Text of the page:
Statistical analysis

Statistical presentation and analysis of the present study were carried out using the mean, SD, and paired t-test by SPSS (version 18; SPSS Inc., Chicago, Illinois, USA). P-value less than 0.05 was considered statistically significant and P-value less than 0.001 was considered highly significant.

  Results Top

The MNCs that were obtained from the fresh UCB samples after Ficoll-hypaque density gradient separation were counted and the viability was assessed using the trypan blue exclusion dye. The cell count ranged from 1.5 to 5.0 × 10 7 cells/ml according to the cord blood volume used and the viability of the MNCs was 95-98%.

Establishment of the primary culture

In this study, we successfully isolated 12 MSCs units from 30 full-term UCB samples (40%). Attached cells were observed at 5-7 days after the initial plating in RPMI with l-glutamine containing 10% FBS and antibiotics.

Characteristics of adherent cells of mesenchymal stem cells culture

Inverted microscopic examination of cells cultured for 7 days showed a discrete adherent cell layer with a heterogeneous morphology (ovoid and epithelioid cells) at the base of the flasks [Figure 1]. After 2 weeks of culture, the UCB-derived MSCs were recognizable as adherent cells with a fibroblast-like appearance as the proportion of ovoid cells reduced and epithelioid cells proliferated and acquired a more defined MSCs morphology. MSCs displayed an elongated, flat fibroblast-like morphology with granules on the surfaces, and when they reached 70% confluence forming spherical cellular masses of different sizes [Figure 2].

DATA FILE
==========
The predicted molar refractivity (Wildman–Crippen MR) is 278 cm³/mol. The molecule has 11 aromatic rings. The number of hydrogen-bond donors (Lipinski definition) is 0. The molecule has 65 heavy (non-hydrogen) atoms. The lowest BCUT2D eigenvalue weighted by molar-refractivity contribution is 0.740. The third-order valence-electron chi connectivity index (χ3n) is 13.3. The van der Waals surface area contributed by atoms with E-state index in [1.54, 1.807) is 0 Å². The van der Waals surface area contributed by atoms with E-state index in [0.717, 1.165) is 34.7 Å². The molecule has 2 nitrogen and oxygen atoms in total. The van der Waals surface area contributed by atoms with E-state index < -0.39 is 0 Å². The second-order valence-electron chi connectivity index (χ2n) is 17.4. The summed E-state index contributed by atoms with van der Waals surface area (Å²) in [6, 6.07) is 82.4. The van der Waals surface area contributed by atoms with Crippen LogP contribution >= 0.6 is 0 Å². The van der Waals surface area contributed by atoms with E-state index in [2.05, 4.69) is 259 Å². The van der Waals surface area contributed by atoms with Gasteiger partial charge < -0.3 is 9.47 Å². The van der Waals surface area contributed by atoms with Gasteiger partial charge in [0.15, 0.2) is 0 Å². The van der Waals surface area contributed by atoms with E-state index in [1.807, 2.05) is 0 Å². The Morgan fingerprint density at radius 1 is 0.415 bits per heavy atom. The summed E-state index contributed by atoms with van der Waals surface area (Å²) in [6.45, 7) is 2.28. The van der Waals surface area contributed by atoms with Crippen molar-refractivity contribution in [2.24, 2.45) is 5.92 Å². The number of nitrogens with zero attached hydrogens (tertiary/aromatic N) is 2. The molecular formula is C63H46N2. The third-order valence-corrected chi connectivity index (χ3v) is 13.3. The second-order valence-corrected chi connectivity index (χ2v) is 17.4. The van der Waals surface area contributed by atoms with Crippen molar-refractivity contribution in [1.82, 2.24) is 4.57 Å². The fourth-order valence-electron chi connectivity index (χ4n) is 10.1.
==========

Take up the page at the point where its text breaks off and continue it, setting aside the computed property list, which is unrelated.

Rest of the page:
Figure 1: Inverted microscopic image of adherent mesenchymal stem cells after 7 days.

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Figure 2: Inverted microscopic image of mesenchymal stem cells after 2 weeks.

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Cytochemical analysis of the cultured cells showed that the mesenchymal-like cells were positive for PAS [Figure 3].
Figure 3: Microscopic image of periodic acid-Schiff stain of mesenchymal stem cells after 2 weeks. Positive staining (right) and negative control counterstained with hematoxylin (left).

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Characterization of the transformed hepatocytes

UCB-derived MSCs had an ability to differentiate into hepatocytes when they were incubated in a hepatogenic medium (containing RPMI with l-glutamine, FBS, penicillin/streptomycin, HEPES medium, and HGF) and maintained for up to 28 days. The cells showed remarkable transition from a bipolar fibroblast-like morphology to a round or an oval shape [Figure 4]. Immediately after exposure to medium containing HGF, the cells began to lose their sharp edges and progressively shrunk, resulting in complete loss of the fibroblastic bipolar morphology. These morphological changes were detected as early as the third day in the region of high cell density, and propagated into the area of low cell density, so that ~70% of the treated cells became oval and round in shape by the end of the second week. The cytoplasmic contraction progressed further during the next 2 weeks, and most of the incubated cells transformed into small round cells that were very similar to oval cells in appearance [Figure 4].